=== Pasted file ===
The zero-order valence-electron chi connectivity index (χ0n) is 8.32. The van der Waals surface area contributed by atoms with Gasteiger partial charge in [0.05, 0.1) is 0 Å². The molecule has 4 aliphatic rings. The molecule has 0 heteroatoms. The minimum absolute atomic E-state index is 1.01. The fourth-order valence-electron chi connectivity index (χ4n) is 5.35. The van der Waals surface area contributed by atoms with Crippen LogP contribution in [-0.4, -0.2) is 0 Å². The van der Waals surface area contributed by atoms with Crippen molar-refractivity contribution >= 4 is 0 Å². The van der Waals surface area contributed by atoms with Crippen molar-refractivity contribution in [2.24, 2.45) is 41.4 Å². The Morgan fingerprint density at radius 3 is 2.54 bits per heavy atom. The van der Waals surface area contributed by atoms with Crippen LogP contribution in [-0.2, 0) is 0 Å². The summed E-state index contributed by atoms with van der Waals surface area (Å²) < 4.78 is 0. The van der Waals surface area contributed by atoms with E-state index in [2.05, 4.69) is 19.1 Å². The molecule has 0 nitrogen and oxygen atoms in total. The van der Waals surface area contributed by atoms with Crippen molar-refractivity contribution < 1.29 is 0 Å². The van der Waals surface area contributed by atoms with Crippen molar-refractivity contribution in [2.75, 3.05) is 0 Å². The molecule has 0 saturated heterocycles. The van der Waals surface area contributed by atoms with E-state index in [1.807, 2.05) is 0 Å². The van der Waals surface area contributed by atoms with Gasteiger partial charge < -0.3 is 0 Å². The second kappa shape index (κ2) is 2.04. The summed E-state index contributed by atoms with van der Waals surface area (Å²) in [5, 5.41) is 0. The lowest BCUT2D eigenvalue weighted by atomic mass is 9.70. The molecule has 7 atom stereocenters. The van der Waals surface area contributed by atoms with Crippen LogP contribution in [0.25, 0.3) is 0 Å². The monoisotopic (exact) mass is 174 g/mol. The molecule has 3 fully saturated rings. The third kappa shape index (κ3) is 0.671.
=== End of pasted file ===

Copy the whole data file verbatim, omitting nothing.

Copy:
The zero-order valence-electron chi connectivity index (χ0n) is 8.32. The van der Waals surface area contributed by atoms with Gasteiger partial charge in [0.05, 0.1) is 0 Å². The molecule has 4 aliphatic rings. The molecule has 0 heteroatoms. The minimum absolute atomic E-state index is 1.01. The fourth-order valence-electron chi connectivity index (χ4n) is 5.35. The van der Waals surface area contributed by atoms with Crippen LogP contribution in [-0.4, -0.2) is 0 Å². The van der Waals surface area contributed by atoms with Crippen molar-refractivity contribution >= 4 is 0 Å². The van der Waals surface area contributed by atoms with Crippen molar-refractivity contribution in [2.24, 2.45) is 41.4 Å². The Morgan fingerprint density at radius 3 is 2.54 bits per heavy atom. The van der Waals surface area contributed by atoms with Crippen LogP contribution in [-0.2, 0) is 0 Å². The summed E-state index contributed by atoms with van der Waals surface area (Å²) < 4.78 is 0. The van der Waals surface area contributed by atoms with E-state index in [2.05, 4.69) is 19.1 Å². The molecule has 0 nitrogen and oxygen atoms in total. The van der Waals surface area contributed by atoms with Crippen molar-refractivity contribution < 1.29 is 0 Å². The van der Waals surface area contributed by atoms with Crippen molar-refractivity contribution in [2.75, 3.05) is 0 Å². The molecule has 0 saturated heterocycles. The van der Waals surface area contributed by atoms with E-state index in [1.807, 2.05) is 0 Å². The van der Waals surface area contributed by atoms with Gasteiger partial charge < -0.3 is 0 Å². The second kappa shape index (κ2) is 2.04. The summed E-state index contributed by atoms with van der Waals surface area (Å²) in [5, 5.41) is 0. The lowest BCUT2D eigenvalue weighted by atomic mass is 9.70. The molecule has 7 atom stereocenters. The van der Waals surface area contributed by atoms with Crippen LogP contribution in [0.25, 0.3) is 0 Å². The monoisotopic (exact) mass is 174 g/mol. The molecule has 3 fully saturated rings. The third kappa shape index (κ3) is 0.671.